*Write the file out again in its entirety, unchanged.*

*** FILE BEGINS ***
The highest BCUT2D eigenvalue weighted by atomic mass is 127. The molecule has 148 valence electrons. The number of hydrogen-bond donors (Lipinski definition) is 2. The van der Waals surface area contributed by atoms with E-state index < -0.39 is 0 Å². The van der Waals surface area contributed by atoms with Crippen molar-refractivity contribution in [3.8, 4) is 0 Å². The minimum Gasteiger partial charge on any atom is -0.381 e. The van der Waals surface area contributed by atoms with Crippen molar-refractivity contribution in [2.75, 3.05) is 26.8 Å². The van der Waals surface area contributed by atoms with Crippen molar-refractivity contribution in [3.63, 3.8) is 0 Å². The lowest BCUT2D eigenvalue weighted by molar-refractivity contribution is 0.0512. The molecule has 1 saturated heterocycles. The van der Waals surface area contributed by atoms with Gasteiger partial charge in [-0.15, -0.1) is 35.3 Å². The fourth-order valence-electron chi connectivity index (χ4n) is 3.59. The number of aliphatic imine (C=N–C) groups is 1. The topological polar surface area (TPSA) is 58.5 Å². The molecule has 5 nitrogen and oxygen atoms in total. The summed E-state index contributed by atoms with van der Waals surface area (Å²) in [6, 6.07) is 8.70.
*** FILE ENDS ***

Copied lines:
The highest BCUT2D eigenvalue weighted by atomic mass is 127. The molecule has 148 valence electrons. The number of hydrogen-bond donors (Lipinski definition) is 2. The van der Waals surface area contributed by atoms with E-state index < -0.39 is 0 Å². The van der Waals surface area contributed by atoms with Crippen molar-refractivity contribution in [3.8, 4) is 0 Å². The minimum Gasteiger partial charge on any atom is -0.381 e. The van der Waals surface area contributed by atoms with Crippen molar-refractivity contribution in [2.75, 3.05) is 26.8 Å². The van der Waals surface area contributed by atoms with Crippen molar-refractivity contribution in [3.63, 3.8) is 0 Å². The lowest BCUT2D eigenvalue weighted by molar-refractivity contribution is 0.0512. The molecule has 1 saturated heterocycles. The van der Waals surface area contributed by atoms with Gasteiger partial charge in [-0.15, -0.1) is 35.3 Å². The fourth-order valence-electron chi connectivity index (χ4n) is 3.59. The number of aliphatic imine (C=N–C) groups is 1. The topological polar surface area (TPSA) is 58.5 Å². The molecule has 5 nitrogen and oxygen atoms in total. The summed E-state index contributed by atoms with van der Waals surface area (Å²) in [6, 6.07) is 8.70.